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 nufkin 11 May 2020
In reply to DaveHK:

>  Harry Flashman always maintained that the best way to learn a foreign language was in bed with a native speaker.

Yeah, but there's not many other situations where 'können sie bitte dein daumen herauf meine arsche legen?' would really be all that useful

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 elsewhere 11 May 2020
In reply to MikeR:

This chat up line will impress your partner.

Komm, ich zeig dir meine Kaffeebohnensammlung.

(c) Tchibo

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 THE.WALRUS 12 May 2020
In reply to MikeR:

Not sure if they've been  mentioned yet.

I'm a Spanish speaker - the two online resources I find most useful are News In Slow Spanish (they also do German, French, Italian etc) and iTalki...good for all languages...great for random language chat.

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In reply to MikeR:

> Hi all,

> One productive thing I'm trying to do with lockdown is to learn some German.

Ich auch! Wie geht's?

> I've been using the Duolingo app for a few weeks now. I quite like it and have certainly learnt quite a bit from that. But from what I've read it's best used in addition to classes.

Always look at the tips before you start a lesson. Try  a bit of Memrise to add variety.  Go to a class when the balloon goes down. Probably not a good idea to start lessons in all the other languages at the same time! I was like a kid in a sweetshop for a bit! (I even had a go at Dutch because I was going to Bruges for a mini break.)

There's a great YouTube channel called "Easy German" which I find just too fast but the more I listen the more I pick up. Also watch any climbing videos in German. I watched a video of Reinhold Messner walking around in the Dolomites and I got the gist. I can't wait to get to the alps to try it out.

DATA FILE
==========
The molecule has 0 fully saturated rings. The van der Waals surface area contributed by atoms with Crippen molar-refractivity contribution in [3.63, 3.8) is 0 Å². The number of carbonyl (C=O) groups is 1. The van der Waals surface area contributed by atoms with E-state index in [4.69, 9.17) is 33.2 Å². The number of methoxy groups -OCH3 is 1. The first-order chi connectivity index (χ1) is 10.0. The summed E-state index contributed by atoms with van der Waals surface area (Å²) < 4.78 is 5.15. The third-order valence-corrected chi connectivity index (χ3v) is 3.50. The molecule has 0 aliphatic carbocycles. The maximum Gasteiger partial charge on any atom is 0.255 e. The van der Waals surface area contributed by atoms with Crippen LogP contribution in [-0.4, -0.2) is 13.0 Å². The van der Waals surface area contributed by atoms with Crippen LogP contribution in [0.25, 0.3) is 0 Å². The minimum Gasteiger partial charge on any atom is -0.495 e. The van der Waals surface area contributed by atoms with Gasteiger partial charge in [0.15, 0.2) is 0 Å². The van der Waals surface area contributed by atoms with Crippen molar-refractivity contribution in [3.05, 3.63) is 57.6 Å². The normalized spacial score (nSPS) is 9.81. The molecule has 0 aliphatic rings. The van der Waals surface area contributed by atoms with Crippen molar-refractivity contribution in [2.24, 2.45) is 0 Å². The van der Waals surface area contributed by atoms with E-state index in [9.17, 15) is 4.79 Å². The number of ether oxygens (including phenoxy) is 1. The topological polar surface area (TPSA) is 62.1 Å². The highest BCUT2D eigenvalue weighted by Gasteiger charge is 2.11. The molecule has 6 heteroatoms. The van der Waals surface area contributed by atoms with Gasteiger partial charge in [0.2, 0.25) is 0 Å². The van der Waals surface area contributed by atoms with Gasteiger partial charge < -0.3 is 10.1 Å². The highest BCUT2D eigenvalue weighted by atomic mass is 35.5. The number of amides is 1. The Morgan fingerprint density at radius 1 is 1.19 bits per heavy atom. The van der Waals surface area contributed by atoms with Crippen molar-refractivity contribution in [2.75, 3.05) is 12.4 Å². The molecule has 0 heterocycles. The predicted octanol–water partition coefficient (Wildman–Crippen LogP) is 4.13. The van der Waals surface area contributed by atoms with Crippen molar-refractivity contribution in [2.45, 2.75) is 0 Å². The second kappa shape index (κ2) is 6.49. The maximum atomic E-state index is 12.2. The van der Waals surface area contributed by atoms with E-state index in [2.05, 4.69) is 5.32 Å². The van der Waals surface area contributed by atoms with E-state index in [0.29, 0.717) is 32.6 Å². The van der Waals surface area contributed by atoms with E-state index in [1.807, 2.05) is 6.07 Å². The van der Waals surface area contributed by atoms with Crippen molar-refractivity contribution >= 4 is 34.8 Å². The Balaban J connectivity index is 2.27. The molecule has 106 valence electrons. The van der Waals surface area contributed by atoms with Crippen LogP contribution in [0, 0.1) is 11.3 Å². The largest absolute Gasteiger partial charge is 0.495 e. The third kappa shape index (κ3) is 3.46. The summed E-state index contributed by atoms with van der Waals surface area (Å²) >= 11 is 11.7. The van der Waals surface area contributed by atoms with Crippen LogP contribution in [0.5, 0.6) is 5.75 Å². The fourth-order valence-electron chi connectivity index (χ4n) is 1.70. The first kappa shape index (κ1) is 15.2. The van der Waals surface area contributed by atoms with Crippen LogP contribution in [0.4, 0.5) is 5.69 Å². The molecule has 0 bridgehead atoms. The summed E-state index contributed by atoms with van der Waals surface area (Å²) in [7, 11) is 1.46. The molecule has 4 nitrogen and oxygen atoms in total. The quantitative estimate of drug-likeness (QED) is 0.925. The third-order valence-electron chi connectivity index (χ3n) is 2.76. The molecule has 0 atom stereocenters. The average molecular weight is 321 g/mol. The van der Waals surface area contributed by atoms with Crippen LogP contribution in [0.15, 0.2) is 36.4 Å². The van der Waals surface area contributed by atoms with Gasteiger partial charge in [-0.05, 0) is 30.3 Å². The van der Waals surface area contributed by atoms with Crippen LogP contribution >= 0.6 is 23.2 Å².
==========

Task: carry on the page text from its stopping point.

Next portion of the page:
The reason Europeans speak such good English is a lot to do with them watching movies, music vids etc  Also they are not afraid of languages like most Brits. Or of being clever.

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 Tim Davies 13 May 2020
In reply to RBonney:

another vote for michel Thomas. His accent in other languages apart from French can be a bit dodgy but the way he builds up each sentence is very easy to follow. 

really helped with my French A level that I did years after leaving school. 
 

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 MikeR 16 May 2020
In reply to everyone

Vielen dank an alle,

I've just finished the introductory tapes of Michel Thomas. Very different to the style I've been using so far, but I like it.

Looking forward to trying the next set.

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 Yanis Nayu 16 May 2020
In reply to MikeR:

It’s very effective. Well done and good luck. 

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L Doofus 16:56 Sat
In reply to MikeR:

Easy German on YouTube is one of the best resources out there in my opinion.

Hammer's German Grammar is a great book, perhaps more for when you're intermediate/advanced, but get it now and if you're not sure about something you can refer to it.

Paul Noble German is a good introduction to German grammar, although because he doesn't focus on pronunciation I'd look at something else first. Doing something like 8 lessons of Pimsleur to start with is hard to go wrong with for a language like German. If you can get access to Mango Languages through your library, I'd recommend it to start as well/instead.

Olle Kjellin's Audacity Method is great with any language. If you have any source for audio, you can make your own pronunciation course.

Also, learn the articles with the nouns. If you're learning "water" is "Wasser" and not "das Wasser", you'll regret it fairly quickly. (Not that you directly translate like that anyway, but you want to know which article goes with the noun).

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 jimtitt 17:18 Sat
In reply to Doofus:

Until it's a water rat and then.........

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In reply to MikeR:

Ich lerne deutsch auch, fur veilleicht vier jahren. I've tried a number of different apps/websites with mixed success. Ultimately, I lose motivation if I don't return to germany/austria every 3 months or so, so after lockdown, I'd recommend you book in 3-4 holidays a year. The confidence of speaking to natives and the motivation it gives you is better than any app or tool you can find.